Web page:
Forest fortifiers – The European Commission has proposed “regulatory and non-regulatory measures” to be considered to ensure the EU consumes products “from deforestation-free supply chains”. It proposes strengthening standards and certification schemes that help to identify and promote deforestation-free commodities such as coffee, cocoa, palm oil, soy, and timber in a “partnership approach” to halt deforestation between the EU and producer countries. (Climate Home)
Suck it up – Machines that suck CO2 directly from the air could cut the cost of meeting global climate goals, a new study finds, but they would need as much as a quarter of global energy supplies in 2100. The research, published in Nature Communications, is the first to explore the use of direct air capture (DAC) in multiple computer models. (Carbon Brief)
Staying in state – A US federal judge ruled against multiple oil and gas companies on Monday, arguing that the state of Rhode Island’s novel climate liability case can be tried in the smallest US state. The ruling will allow Rhode Island prosecutors to continue to bring charges against 21 oil and gas producers including Chevron, Shell, and BP as the state tries to get the companies to help pay for damages caused by climate change. Judge William Smith for the US District Court For the District of Rhode Island said there was no federal jurisdiction to take up the case as the oil companies had hoped, and he noted that the fossil fuel entities “have extracted, advertised, and sold a substantial percentage of the fossil fuels burned globally since the 1960s”. (The Hill)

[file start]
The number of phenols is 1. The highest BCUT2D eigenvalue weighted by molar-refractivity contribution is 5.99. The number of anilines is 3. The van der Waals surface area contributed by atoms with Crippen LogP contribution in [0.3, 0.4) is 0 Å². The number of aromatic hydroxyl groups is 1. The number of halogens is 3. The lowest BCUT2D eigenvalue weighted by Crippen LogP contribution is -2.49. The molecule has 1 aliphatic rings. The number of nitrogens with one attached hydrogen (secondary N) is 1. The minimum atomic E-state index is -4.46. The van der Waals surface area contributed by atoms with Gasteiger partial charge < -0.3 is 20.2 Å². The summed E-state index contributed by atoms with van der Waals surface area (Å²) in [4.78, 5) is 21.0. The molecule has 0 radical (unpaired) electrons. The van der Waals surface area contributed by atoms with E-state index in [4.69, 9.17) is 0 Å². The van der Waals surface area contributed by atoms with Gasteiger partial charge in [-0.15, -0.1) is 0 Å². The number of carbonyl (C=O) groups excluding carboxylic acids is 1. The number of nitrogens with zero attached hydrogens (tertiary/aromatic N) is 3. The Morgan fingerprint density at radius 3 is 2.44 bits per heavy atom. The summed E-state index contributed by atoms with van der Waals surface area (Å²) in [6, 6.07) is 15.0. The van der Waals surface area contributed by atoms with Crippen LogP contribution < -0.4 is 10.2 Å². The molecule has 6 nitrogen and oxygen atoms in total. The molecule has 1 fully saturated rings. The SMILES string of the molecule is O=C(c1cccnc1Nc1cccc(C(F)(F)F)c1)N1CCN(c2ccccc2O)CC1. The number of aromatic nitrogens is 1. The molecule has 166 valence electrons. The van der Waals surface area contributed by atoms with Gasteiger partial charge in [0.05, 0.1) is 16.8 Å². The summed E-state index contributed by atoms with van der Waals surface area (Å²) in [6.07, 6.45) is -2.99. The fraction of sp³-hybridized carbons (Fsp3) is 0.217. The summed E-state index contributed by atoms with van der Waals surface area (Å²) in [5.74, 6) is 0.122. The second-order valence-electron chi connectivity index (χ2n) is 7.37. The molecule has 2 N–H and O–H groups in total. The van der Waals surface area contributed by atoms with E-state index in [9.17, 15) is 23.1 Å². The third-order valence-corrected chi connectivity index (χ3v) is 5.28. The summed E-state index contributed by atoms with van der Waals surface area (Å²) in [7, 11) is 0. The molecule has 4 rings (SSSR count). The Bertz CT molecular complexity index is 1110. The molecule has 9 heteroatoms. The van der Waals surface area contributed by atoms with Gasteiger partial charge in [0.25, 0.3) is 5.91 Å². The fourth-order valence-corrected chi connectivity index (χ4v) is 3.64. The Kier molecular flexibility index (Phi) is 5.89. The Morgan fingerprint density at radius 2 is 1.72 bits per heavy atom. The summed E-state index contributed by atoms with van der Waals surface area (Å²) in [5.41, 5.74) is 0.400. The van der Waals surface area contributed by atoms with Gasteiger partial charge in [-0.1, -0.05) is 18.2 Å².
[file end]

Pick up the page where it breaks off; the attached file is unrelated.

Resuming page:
Caught RIN-handed – Four family members belonging to a Utah polygamist group admitted defrauding the US of $512 mln in renewable fuel tax credits. Jacob Kingston, formerly chief executive officer of Washakie Renewable Energy, pleaded guilty in a Salt Lake City federal court on July 18 to falsely claiming that the company produced or blended biodiesel to quality for federal tax credits or biofuel credits (RINs) under the Renewable Fuel Standard. Along with California gas station owner Lev Dermen, Kingston’s family created fake business transactions to make it appear the company was producing or purchasing fuel. (Bloomberg)
And finally… Stopping the Burn – The Nevada-based festival Burning Man has set a goal to become carbon negative by 2030 as it seeks to limit the event’s environmental impacts and adhere to its principle of “leave no trace”. Festival organisers released the “Burning Man Project: 2030 Environmental Sustainability Roadmap” on Saturday, setting out three short-, medium-, and long-term goals of handling waste ecologically, creating a net positive ecological and environmental impact, and removing more carbon from the environment than the festival puts in. The organisers will also consider the use of offsets in their plan, and outlined open issues still left to discuss as the conversation continues. (SF Gate)